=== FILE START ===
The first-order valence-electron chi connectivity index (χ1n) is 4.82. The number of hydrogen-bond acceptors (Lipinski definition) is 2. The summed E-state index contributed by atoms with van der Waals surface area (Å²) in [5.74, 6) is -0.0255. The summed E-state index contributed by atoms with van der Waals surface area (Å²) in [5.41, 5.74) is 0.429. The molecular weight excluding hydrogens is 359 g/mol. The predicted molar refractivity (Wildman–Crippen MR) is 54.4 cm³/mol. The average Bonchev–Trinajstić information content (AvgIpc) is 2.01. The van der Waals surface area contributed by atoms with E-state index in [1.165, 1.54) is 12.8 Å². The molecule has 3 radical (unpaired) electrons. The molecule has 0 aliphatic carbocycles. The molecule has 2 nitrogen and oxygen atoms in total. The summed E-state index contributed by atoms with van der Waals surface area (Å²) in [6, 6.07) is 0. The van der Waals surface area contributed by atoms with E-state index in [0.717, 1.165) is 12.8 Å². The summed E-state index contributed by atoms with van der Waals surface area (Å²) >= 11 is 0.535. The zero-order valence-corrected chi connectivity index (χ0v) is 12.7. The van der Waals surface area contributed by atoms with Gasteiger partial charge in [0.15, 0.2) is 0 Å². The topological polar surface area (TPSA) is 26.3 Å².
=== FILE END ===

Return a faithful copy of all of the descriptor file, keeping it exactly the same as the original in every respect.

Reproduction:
The first-order valence-electron chi connectivity index (χ1n) is 4.82. The number of hydrogen-bond acceptors (Lipinski definition) is 2. The summed E-state index contributed by atoms with van der Waals surface area (Å²) in [5.74, 6) is -0.0255. The summed E-state index contributed by atoms with van der Waals surface area (Å²) in [5.41, 5.74) is 0.429. The molecular weight excluding hydrogens is 359 g/mol. The predicted molar refractivity (Wildman–Crippen MR) is 54.4 cm³/mol. The average Bonchev–Trinajstić information content (AvgIpc) is 2.01. The van der Waals surface area contributed by atoms with E-state index in [1.165, 1.54) is 12.8 Å². The molecule has 3 radical (unpaired) electrons. The molecule has 0 aliphatic carbocycles. The molecule has 2 nitrogen and oxygen atoms in total. The summed E-state index contributed by atoms with van der Waals surface area (Å²) in [6, 6.07) is 0. The van der Waals surface area contributed by atoms with E-state index in [0.717, 1.165) is 12.8 Å². The summed E-state index contributed by atoms with van der Waals surface area (Å²) >= 11 is 0.535. The zero-order valence-corrected chi connectivity index (χ0v) is 12.7. The van der Waals surface area contributed by atoms with Gasteiger partial charge in [0.15, 0.2) is 0 Å². The topological polar surface area (TPSA) is 26.3 Å².